Using nearly five hundred firsthand interviews with key players in Weill's life and career -- including Weill himself -- Langley brilliantly chronicles not only his success and scandals but also the shadows of his hidden self: his father's abandonment and his loving marriage; his tyrannical rages as well as his tearful regrets; his fierce sense of loyalty and his ruthless elimination of potential rivals. By highlighting in new and startling detail one man's life in a narrative as richly textured and compelling as a novel, Tearing Down the Walls provides the historical context of the dramatic changes not only in business but also in American society in the last half century.
Frank McCourt’s glorious childhood memoir, Angela’s Ashes, has been loved and celebrated by readers everywhere for its spirit, its wit and its profound humanity. A tale of redemption, in which storytelling itself is the source of salvation, it won the National Book Critics Circle Award, the Los Angeles Times Book Award and the Pulitzer Prize. Rarely has a book so swiftly found its place on the literary landscape.And now we have ’Tis, the story of Frank’s American journey from impoverished immigrant to brilliant teacher and raconteur. Frank lands in New York at age nineteen, in the company of a priest he meets on the boat. He gets a job at the Biltmore Hotel, where he immediately encounters the vivid hierarchies of this “classless country,” and then is drafted into the army and is sent to Germany to train dogs and type reports. It is Frank’s incomparable voice—his uncanny humor and his astonishing ear for dialogue—that renders these experiences spellbinding.When Frank returns to America in 1953, he works on the docks, always resisting what everyone tells him, that men and women who have dreamed and toiled for years to get to America should “stick to their own kind” once they arrive. Somehow, Frank knows that he should be getting an education, and though he left school at fourteen, he talks his way into New York University. There, he falls in love with the quintessential Yankee, long-legged and blonde, and tries to live his dream. But it is not until he starts to teach—and to write—that Frank finds his place in the world. The same vulnerable but invincible spirit that captured the hearts of readers in Angela’s Ashes comes of age.As Malcolm Jones said in his Newsweek review of Angela’s Ashes, “It is only the best storyteller who can so beguile his readers that he leaves them wanting more when he is done...and McCourt proves himself one of the very best.” Frank McCourt's ’Tis is one of the most eagerly awaited books of our time, and it is a masterpiece.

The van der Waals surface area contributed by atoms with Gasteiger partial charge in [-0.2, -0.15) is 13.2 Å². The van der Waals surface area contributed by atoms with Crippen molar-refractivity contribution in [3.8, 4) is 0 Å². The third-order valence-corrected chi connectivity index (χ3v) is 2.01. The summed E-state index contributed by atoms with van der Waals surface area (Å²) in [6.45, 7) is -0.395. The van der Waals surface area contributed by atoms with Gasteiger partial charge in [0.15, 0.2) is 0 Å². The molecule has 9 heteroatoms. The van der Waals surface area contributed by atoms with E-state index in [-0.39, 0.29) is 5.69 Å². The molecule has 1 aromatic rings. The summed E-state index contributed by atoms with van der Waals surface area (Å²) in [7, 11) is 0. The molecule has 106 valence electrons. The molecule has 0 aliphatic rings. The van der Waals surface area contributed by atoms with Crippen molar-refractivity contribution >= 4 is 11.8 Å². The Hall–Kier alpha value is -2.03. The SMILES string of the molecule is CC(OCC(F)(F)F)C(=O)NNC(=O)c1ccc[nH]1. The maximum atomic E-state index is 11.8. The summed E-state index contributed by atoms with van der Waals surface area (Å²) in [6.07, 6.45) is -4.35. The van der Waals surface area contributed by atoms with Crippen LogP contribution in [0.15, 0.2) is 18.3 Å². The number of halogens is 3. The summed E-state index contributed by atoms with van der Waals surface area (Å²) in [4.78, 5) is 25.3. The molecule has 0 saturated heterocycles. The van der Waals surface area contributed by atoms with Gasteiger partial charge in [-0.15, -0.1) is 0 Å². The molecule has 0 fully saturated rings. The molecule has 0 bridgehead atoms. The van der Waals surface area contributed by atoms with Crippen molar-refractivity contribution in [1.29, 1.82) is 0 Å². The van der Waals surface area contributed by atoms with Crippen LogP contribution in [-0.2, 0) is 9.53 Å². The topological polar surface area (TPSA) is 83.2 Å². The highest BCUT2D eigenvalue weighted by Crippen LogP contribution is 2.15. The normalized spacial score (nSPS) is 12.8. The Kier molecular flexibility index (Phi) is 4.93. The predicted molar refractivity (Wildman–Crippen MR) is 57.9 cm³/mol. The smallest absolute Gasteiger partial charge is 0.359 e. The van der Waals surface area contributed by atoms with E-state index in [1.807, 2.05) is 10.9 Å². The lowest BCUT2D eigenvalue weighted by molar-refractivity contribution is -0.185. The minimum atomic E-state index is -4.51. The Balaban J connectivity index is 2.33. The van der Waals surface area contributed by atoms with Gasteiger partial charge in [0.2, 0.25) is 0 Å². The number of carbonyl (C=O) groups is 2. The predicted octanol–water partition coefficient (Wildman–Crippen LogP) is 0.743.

Humans just aren't entirely rational creatures. We decide to roll over and hit the snooze button instead of going to the gym. We take out home loans we can't possibly afford. And did you know that people named Paul are more likely to move to St. Paul than other cities? All too often, our subconscious causes us to act against our own self-interest. But our free-market economy is based on the assumption that we always do act in our own self-interest. In this provocative book, physician Peter Ubel uses his understanding of psychology and behavior to show that in some cases government must regulate markets for our own health and well-being. And by understanding and controlling the factors that go into our decisions, big and small, we can all begin to stop the damage we do to our bodies, our finances, and our economy as a whole. Ubel's vivid stories bring his message home for anyone interested in improving the way our society works.